American Passion and Defiance in the 1968 Mexico City Olympics
In the tradition of Seabiscuit and The Summer of ’49, a gripping sports narrative that brilliantly tells the amazing individual stories of the unforgettable athletes who gathered in Mexico City in a year of dramatic upheaval.
The 1968 Mexico City Olympics reflected the spirit of their revolutionary times. Richard Hoffer’s Something in the Air captures the turbulence and offbeat heroism of that historic Olympiad, which was as rich in inspiring moments as it was drenched in political and racial tensions.
Although the basketball star Lew Alcindor decided to boycott, heavyweight boxer George Foreman not only competed, but waved miniature American flags over his fallen opponents. The sprinters Tommie Smith and John Carlos became as famous for their raised-fist gestures of protest as their speed on the track. No one was prepared for Bob Beamon’s long jump, which broke the world’s record by a staggering twenty-two inches. And then there was Dick Fosbury, the goofball high jumper whose backwards, upside down approach to the bar (the "Fosbury Flop") baffled his coaches while breaking records. Though Fosbury was his own man, he was apolitical and easygoing. He didn’t defy authority; he defied gravity.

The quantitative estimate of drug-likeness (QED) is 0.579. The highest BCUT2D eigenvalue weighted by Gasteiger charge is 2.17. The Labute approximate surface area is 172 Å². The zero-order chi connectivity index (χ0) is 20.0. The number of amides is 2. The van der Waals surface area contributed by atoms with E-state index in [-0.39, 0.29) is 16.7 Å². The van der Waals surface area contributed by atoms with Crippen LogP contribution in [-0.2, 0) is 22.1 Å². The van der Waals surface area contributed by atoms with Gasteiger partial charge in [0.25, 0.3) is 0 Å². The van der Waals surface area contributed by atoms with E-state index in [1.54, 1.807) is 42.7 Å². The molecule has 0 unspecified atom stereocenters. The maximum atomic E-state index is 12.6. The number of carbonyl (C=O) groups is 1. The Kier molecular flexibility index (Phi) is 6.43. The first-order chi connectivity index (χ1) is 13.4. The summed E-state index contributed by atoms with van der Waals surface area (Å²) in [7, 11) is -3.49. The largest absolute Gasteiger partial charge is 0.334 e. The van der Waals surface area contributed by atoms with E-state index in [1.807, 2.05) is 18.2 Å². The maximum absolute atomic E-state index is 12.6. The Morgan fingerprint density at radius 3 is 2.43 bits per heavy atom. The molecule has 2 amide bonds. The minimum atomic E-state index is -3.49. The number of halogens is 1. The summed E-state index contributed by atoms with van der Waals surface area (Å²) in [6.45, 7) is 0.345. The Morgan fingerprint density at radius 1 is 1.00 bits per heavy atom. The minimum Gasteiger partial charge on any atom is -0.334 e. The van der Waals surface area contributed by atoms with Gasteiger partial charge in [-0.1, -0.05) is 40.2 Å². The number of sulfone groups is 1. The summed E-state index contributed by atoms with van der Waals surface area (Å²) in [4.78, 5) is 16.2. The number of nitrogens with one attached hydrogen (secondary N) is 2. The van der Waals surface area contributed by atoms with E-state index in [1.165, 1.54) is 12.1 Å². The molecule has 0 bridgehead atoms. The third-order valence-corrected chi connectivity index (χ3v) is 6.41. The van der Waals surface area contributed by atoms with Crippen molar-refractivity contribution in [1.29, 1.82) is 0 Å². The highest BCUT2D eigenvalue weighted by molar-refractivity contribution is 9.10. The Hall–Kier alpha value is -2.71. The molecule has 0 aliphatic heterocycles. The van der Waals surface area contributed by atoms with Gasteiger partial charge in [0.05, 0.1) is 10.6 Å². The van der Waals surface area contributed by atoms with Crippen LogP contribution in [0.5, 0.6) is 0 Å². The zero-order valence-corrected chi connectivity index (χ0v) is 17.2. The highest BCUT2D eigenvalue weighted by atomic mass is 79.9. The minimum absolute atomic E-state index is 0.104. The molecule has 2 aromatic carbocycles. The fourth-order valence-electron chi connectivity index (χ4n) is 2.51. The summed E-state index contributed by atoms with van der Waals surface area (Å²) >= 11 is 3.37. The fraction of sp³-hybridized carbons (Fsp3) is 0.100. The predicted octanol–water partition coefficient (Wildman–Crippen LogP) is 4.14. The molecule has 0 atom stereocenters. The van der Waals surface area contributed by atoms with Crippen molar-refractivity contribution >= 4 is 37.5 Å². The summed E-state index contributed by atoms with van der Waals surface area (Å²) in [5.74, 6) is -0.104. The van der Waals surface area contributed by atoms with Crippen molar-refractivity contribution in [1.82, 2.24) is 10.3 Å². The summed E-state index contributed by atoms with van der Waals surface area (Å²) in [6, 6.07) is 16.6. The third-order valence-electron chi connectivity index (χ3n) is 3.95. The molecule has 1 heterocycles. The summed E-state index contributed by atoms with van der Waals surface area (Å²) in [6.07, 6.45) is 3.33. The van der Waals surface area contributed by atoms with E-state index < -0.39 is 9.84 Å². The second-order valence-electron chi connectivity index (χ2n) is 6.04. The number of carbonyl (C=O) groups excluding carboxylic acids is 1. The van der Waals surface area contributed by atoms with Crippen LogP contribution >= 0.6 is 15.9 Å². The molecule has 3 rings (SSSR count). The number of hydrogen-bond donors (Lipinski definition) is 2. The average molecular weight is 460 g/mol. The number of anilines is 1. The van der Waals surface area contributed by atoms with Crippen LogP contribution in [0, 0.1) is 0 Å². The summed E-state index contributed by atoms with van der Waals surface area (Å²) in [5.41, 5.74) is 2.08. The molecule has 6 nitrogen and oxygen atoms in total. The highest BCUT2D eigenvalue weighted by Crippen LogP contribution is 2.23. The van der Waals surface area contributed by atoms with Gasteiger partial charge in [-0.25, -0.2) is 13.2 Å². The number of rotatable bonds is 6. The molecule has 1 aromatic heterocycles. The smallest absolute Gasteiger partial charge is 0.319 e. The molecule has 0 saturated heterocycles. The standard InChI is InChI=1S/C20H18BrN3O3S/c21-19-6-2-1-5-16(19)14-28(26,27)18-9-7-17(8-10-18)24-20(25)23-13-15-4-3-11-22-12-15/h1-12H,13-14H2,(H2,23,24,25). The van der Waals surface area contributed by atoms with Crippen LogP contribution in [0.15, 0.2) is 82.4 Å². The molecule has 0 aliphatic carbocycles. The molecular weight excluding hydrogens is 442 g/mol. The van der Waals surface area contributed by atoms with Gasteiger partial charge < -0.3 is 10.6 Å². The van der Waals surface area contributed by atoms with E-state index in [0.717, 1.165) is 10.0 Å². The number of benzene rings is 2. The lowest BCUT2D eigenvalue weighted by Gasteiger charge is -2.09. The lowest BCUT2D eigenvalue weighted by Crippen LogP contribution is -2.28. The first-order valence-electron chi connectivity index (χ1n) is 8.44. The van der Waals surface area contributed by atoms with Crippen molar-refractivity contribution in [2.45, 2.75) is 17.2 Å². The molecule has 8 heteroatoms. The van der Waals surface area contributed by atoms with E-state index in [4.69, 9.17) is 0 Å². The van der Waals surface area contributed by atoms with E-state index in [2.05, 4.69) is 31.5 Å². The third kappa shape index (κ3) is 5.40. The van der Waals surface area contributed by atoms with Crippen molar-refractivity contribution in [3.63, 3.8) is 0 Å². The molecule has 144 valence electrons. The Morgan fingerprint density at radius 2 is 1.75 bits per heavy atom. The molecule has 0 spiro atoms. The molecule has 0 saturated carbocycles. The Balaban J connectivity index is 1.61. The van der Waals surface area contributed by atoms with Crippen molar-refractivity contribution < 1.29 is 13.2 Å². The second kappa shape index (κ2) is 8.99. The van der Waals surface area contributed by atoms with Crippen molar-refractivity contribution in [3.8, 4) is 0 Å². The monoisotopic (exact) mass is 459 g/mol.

Witty, insightful, and filled with human drama, Something in the Air mixes Shakespearean complexity with Hollywood sentimentality, sociopolitical significance, and the exhilarating spectacle of youthful, physical prowess. It is a powerful, unforgettable tale that will resonate with sports fans and readers of social history alike.
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